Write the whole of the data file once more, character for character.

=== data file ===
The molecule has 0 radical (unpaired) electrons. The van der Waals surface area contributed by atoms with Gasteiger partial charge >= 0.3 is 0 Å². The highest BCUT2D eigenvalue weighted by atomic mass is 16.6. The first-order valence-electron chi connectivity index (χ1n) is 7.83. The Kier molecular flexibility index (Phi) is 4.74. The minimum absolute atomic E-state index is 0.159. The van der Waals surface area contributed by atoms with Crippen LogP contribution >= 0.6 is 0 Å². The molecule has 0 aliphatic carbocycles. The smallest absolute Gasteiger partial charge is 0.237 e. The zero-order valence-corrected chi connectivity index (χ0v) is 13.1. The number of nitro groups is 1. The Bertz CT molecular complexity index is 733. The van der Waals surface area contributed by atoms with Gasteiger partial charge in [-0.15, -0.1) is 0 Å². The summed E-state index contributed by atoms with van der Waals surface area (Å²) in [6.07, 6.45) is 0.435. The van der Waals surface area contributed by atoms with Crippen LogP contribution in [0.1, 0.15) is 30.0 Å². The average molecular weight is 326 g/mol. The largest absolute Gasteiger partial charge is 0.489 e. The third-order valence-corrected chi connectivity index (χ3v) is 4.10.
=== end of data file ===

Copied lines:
The molecule has 0 radical (unpaired) electrons. The van der Waals surface area contributed by atoms with Gasteiger partial charge >= 0.3 is 0 Å². The highest BCUT2D eigenvalue weighted by atomic mass is 16.6. The first-order valence-electron chi connectivity index (χ1n) is 7.83. The Kier molecular flexibility index (Phi) is 4.74. The minimum absolute atomic E-state index is 0.159. The van der Waals surface area contributed by atoms with Crippen LogP contribution >= 0.6 is 0 Å². The molecule has 0 aliphatic carbocycles. The smallest absolute Gasteiger partial charge is 0.237 e. The zero-order valence-corrected chi connectivity index (χ0v) is 13.1. The number of nitro groups is 1. The Bertz CT molecular complexity index is 733. The van der Waals surface area contributed by atoms with Gasteiger partial charge in [-0.15, -0.1) is 0 Å². The summed E-state index contributed by atoms with van der Waals surface area (Å²) in [6.07, 6.45) is 0.435. The van der Waals surface area contributed by atoms with Crippen LogP contribution in [0.1, 0.15) is 30.0 Å². The average molecular weight is 326 g/mol. The largest absolute Gasteiger partial charge is 0.489 e. The third-order valence-corrected chi connectivity index (χ3v) is 4.10.